We have all been there before: our favourite restaurant that has for years delivered on its promise of good service and quality food one day just can’t get anything right.
For me it was a dirty wine glass, slow service, and missing menu items that got me a little bit excited last week. Throughout the meal, my wife and I went from laughing at the experience to arguing among ourselves about what to do.
Finally, to my wife’s chagrin, I got ahold of the manager and informed him of our displeasure with the entire dining experience. Unlike a lot of patrons, I did not go in with an expectation that I would receive any kind of compensation. In fact, it had not crossed my mind. Most importantly, I wanted this manager to understand that I could see that the restaurant was failing on multiple fronts.
My rationale for being vocal in such situations is that I would want my customers to tell me about such issues with my service rather than quietly disappearing and engaging other service providers.
The response I received from the manager was surprising. He was very apologetic and informed me of a number of operational issues they were having with their new menu. He then informed me that dinner would be complementary. My estimate of the meal cost is $80. I was shocked at this gesture, and was very grateful. In reality, however, it had ruined the evening and created some tension at the table.
Upon analyzing the manager’s response, I began to question what I would do if I had been in his situation. More importantly, I began to question what the right decision for a business is in such situations.
In reality, I believe that this manager’s gesture though very generous, was largely ineffective - I will nonetheless think twice about returning to this particular dining establishment.
So how should you respond to unhappy customers? I think there are three simple considerations to make when devising policies for your staff and managers.
1. Address the issue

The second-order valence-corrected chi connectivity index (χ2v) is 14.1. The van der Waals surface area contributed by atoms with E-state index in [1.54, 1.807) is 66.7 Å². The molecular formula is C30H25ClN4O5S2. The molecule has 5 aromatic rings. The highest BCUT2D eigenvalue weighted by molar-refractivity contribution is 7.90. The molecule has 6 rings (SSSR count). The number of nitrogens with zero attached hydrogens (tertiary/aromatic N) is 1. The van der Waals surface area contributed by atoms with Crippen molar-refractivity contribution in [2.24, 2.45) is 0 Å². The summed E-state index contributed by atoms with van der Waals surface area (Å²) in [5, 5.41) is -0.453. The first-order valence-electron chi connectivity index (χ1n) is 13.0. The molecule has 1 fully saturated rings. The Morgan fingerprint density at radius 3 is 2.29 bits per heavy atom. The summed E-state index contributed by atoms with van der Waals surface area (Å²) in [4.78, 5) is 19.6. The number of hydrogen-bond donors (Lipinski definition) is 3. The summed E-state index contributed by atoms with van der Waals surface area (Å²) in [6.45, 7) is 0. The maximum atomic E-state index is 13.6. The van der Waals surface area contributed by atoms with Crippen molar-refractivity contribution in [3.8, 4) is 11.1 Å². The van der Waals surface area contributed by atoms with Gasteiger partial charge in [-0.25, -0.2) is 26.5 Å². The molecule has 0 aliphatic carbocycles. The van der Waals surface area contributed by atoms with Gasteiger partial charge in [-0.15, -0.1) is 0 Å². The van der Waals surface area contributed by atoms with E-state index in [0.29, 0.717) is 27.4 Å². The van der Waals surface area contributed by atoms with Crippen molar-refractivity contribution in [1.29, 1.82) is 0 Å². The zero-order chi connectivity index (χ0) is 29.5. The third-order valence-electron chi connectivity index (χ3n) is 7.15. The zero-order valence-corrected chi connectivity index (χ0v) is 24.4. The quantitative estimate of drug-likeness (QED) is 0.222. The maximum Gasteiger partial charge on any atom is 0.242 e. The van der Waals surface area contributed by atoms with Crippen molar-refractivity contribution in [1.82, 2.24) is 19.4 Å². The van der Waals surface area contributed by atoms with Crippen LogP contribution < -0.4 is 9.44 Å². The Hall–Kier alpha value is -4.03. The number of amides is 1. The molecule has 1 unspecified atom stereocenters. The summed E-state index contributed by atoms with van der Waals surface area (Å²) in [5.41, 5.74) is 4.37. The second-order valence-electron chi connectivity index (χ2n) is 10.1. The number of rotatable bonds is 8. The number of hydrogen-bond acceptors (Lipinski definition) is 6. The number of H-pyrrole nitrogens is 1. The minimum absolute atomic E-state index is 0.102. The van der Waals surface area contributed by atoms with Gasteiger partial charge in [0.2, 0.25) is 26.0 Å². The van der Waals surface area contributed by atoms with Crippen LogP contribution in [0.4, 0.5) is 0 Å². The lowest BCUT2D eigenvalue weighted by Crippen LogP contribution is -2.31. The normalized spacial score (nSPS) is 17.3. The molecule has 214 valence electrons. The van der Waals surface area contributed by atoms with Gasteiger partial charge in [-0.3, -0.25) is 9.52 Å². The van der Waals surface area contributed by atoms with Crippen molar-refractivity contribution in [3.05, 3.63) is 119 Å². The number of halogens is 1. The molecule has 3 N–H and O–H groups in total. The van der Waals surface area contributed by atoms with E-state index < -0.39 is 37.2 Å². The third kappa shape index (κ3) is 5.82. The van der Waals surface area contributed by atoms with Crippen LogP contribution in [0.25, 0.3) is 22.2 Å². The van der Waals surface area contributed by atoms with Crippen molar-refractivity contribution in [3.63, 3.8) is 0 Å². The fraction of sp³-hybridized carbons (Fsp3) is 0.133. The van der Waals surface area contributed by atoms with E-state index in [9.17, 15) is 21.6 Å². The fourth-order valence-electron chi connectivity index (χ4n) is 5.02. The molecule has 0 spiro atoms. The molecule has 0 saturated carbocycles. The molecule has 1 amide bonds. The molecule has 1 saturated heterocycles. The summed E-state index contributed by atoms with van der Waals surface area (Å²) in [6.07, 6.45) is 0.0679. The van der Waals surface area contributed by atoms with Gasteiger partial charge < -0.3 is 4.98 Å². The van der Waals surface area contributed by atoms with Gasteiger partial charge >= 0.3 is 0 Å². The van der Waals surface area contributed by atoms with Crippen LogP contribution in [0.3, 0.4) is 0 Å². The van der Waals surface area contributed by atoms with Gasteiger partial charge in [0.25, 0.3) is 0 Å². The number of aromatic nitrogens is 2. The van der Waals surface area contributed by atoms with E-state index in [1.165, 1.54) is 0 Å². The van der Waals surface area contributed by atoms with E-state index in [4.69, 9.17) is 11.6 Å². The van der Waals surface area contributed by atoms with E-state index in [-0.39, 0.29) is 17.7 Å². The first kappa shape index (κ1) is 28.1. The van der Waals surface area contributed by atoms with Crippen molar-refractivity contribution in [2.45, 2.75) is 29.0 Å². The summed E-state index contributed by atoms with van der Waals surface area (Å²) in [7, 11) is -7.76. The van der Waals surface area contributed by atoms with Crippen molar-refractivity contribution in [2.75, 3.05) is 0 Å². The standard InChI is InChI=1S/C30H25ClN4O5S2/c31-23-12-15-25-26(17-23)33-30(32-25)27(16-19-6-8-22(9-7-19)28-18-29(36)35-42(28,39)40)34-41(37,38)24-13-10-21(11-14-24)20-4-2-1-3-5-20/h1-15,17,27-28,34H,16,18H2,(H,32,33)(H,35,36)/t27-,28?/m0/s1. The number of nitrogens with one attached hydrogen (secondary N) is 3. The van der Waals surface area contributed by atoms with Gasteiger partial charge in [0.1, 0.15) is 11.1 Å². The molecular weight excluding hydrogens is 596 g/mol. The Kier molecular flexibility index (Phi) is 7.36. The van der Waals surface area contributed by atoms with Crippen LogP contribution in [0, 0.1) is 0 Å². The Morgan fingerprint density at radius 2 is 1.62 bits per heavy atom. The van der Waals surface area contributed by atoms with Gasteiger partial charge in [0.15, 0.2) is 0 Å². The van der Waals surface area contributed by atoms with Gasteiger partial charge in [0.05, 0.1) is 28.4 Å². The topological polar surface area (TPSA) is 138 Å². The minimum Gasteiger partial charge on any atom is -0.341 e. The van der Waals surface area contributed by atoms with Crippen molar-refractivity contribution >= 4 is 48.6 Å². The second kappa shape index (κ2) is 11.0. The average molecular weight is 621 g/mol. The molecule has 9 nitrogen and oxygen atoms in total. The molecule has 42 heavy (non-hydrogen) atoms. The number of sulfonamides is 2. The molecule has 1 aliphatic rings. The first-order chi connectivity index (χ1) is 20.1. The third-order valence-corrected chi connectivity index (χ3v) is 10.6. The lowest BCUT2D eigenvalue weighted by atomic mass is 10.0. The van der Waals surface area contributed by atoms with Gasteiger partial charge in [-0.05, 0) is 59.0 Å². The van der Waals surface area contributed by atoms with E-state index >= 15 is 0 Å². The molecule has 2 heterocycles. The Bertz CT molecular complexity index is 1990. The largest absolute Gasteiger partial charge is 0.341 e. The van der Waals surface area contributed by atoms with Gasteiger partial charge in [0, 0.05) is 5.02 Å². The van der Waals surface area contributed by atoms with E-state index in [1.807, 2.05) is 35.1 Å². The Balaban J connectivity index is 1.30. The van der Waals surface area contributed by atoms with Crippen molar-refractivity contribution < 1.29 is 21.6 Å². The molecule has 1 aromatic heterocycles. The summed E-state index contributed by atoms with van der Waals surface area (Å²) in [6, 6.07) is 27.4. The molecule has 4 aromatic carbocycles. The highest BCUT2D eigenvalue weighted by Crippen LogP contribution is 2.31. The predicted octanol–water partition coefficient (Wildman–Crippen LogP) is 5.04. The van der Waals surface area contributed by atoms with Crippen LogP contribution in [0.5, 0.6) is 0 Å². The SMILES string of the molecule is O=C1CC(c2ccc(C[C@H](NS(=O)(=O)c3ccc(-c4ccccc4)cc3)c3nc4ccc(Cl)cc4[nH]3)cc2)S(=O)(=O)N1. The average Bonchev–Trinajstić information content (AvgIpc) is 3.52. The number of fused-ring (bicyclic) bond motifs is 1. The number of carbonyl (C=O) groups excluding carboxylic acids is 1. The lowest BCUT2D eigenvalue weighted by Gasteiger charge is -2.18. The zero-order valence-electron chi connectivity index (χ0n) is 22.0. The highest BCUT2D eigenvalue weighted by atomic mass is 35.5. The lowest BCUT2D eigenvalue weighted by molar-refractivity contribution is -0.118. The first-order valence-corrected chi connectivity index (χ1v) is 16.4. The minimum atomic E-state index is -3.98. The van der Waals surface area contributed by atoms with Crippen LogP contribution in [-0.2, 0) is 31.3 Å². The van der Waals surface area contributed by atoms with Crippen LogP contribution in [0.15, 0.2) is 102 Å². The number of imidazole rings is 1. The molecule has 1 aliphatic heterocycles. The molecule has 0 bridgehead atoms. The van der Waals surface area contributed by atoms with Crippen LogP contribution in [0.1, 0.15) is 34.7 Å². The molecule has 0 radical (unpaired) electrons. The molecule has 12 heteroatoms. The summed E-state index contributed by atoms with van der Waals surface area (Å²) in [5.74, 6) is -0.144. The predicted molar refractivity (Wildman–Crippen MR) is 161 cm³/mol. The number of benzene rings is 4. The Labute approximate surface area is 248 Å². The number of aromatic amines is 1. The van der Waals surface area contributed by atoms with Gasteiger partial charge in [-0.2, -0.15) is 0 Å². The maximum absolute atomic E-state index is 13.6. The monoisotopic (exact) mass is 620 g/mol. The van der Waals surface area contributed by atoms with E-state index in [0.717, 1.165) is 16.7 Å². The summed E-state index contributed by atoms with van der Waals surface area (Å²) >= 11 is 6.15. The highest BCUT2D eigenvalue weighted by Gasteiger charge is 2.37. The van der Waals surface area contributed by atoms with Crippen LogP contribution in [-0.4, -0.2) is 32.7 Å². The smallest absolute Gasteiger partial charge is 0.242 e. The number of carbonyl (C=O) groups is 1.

Head on, but realize that unhappy customers do not care about your operational problems. The customer only cares about outcomes. As customer service people, it is easy to pour our hearts out and share all of the minute details for the failure. When such situations arise, we often feel frustrated which then results in an emotional outpouring of our frustration. In reality, an admission of failure is all that is required and an explanation of what will be done to correct the situation.
2. Use a combination of current and delayed compensation.
While instinctively we want to let customers leave without paying, this does nothing to ensure that the customer returns to provide you with another opportunity to gain back their trust. Immediate compensation generally has higher value to a customer, but should not be used in isolation. If the customer does not come back, they are lost forever. This is why it is critical that businesses provide an incentive for unhappy customers to return. In my situation, the appropriate response would have been partial compensation for the bad experience, followed some sort of credit for a future dining experience.
3. Realize that customer satisfaction is an art.
While it is important to establish boundaries with your employees and managers on what level of compensation can be provided to a customer. It is then a good idea to set parameters such as requiring a combination of current and delayed compensation and a dollar cap. The decision making on the exact compensation should then be established by the person interacting with the customer. Since customer satisfaction is an art so you cannot force the same solution on every situation.
If managed correctly, it is possible to turn a negative customer experience into a positive situation. Assuming the situation is handled correctly your patrons may leave better understanding your organizational values and your commitment to their satisfaction. It is critical, however, that these situations be handled effectively. You only get one shot at making it right. Don’t blow it!
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